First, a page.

Technology stocks may fall further yet
Although the Nasdaq has more than halved in the past year it may fall further yet.
Thursday, March 8th 2001, 6:39AM
The Nasdaq index has more than halved in the past year since the technology bubble burst, and there may still be some more downside yet, Henderson Global Technology fund manager Stuart O’Gorman warns.
He says there are two problems affecting earnings. The first is a transitory problem of tough comparisons and the second is a more worrying economic slowdown.
In the last two years there was a massive increase in spending on technology, driven particularly by dot.coms and next generation telecom carriers, with IPO and debt raised cash burning a hole in their pockets. These companies have now run into massive financing difficulties, as their business models have not proved viable.
"Unfortunately, the providers that sold the infrastructure to these companies are now facing very difficult comparisons as this spending vaporises.
"If this were the only problem the market could start looking through these disappointments, towards the easier conditions next year with the impending cuts in interest rates and taxes," O'Gorman says.
The far greater worry is the health of the US economy. Companies are making major cuts in capital spending, especially on projects with long installation times, high initial cost or low visibility in the actual value added by implementing the technology. Most technology spending, whilst adding value, is in the end discretionary.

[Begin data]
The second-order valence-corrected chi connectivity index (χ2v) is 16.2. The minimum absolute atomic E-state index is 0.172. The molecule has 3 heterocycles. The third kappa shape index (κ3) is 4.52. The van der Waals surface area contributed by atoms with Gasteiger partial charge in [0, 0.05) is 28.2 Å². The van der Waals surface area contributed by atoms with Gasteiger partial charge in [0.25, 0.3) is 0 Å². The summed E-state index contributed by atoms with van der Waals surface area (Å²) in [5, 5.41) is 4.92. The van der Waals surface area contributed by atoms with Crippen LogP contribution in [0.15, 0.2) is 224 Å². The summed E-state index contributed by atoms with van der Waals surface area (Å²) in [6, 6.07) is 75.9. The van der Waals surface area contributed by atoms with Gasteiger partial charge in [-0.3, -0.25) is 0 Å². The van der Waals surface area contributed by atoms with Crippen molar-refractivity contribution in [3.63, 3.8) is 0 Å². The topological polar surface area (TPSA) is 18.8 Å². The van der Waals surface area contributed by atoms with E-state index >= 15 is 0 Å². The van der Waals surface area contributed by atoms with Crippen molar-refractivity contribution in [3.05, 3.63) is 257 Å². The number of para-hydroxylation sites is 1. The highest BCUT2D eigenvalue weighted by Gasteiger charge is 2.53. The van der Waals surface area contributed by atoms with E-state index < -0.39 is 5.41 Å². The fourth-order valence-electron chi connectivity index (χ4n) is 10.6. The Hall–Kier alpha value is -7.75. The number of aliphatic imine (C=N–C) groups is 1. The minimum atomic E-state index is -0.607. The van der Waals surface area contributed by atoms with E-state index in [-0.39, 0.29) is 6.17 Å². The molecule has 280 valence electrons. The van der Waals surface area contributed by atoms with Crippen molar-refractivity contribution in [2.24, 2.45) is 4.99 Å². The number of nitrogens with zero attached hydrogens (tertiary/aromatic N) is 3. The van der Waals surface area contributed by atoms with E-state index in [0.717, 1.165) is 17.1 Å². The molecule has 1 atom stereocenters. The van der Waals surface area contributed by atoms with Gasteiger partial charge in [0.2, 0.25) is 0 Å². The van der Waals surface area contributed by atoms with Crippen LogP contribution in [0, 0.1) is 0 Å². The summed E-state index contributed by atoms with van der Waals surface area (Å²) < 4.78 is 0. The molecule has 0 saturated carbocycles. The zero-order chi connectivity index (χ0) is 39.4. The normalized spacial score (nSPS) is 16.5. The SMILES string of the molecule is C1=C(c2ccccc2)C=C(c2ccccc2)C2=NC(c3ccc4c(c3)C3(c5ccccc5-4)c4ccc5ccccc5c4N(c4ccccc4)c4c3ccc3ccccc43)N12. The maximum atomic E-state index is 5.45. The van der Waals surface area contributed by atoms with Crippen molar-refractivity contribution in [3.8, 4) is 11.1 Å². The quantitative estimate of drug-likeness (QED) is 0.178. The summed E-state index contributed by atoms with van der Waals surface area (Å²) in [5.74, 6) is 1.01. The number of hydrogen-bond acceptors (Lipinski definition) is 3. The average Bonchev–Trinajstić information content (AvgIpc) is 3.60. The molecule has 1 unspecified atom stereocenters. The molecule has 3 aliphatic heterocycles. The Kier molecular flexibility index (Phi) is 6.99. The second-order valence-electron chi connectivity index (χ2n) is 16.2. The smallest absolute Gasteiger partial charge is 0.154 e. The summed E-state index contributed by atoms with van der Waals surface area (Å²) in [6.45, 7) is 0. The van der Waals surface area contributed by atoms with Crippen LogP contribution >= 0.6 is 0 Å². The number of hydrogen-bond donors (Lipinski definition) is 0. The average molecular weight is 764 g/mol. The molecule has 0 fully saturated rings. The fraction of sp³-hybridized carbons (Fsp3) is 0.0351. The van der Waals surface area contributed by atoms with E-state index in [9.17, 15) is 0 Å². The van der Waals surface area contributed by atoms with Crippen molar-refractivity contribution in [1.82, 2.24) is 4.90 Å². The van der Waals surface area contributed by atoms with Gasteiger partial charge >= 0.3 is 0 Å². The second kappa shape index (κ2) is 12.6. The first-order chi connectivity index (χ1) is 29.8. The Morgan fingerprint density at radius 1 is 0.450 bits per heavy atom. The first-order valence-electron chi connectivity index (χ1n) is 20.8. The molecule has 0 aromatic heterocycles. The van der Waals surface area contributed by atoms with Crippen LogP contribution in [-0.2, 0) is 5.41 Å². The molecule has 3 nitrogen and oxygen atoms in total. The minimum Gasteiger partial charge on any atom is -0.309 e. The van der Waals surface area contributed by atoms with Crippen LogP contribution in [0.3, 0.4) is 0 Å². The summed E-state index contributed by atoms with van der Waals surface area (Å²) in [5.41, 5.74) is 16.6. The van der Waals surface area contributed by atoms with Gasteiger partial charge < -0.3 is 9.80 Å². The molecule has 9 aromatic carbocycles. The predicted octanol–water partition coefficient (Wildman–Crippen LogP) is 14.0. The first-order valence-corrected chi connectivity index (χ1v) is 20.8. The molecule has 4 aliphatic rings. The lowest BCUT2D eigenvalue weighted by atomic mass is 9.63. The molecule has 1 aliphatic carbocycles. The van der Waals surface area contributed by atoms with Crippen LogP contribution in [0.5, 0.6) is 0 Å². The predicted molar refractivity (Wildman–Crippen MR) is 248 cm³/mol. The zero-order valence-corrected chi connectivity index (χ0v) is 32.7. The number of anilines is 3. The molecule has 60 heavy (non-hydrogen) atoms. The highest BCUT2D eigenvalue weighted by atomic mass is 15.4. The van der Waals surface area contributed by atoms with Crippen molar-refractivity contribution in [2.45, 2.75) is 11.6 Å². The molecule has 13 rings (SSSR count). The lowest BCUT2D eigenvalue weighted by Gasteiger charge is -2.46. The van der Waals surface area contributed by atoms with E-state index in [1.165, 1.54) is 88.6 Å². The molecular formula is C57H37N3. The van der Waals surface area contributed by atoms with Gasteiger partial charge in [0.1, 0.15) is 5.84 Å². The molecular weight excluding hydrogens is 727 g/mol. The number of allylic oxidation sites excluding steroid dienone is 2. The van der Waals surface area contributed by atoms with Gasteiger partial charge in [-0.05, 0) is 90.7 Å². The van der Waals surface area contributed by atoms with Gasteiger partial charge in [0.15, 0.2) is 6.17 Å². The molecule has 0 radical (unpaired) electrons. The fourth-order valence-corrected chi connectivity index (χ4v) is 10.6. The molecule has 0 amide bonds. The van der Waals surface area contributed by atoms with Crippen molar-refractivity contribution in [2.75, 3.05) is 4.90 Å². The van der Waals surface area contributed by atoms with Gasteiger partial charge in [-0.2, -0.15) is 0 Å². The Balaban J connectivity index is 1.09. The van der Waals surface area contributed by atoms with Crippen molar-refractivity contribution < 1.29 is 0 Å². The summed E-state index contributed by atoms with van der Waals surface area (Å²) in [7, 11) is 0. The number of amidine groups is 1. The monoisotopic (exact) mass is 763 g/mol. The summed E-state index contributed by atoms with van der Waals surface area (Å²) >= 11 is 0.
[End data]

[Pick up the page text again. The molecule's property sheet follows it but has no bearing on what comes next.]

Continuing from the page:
This has been shown with some of technologies sacred cows such as EMC, Cisco, Sun Microsystems. All of these companies have been forced to dramatically reduce earnings forecasts due to weakness in enterprise as well.
"If the US economy goes into a full-blown recession then the Nasdaq has a lot further to fall.
O'Gorman doesn't believe that US Federal Reserve chairman Alan Greenspan truly feels that the line that 'this time it is different'. That the more lean US corporations will slash inventory and jobs very quickly and returning the economy to a balance of supply and demand. Greenspan, he says, is simply trying to talk up consumer confidence.
The best way that he and President George W Bush can do this is by putting money back into consumers’ pockets and by propping up the Nasdaq.
"For the Nasdaq to rally we need to see further significant interest rate cuts and a reduction in taxes. This does provide a lot of downside support to the market as participants know that this will happen, however, they are unsure of the timing and consequently are afraid to sell too heavily."
O'Gorman says that whilst earnings estimates have further to go down it may be time to grit your teeth and buy.
"Investors have the opportunity to pick up franchise names in technology, whose secular trends are intact, at reasonable prices against their long-term growth prospects," he says.
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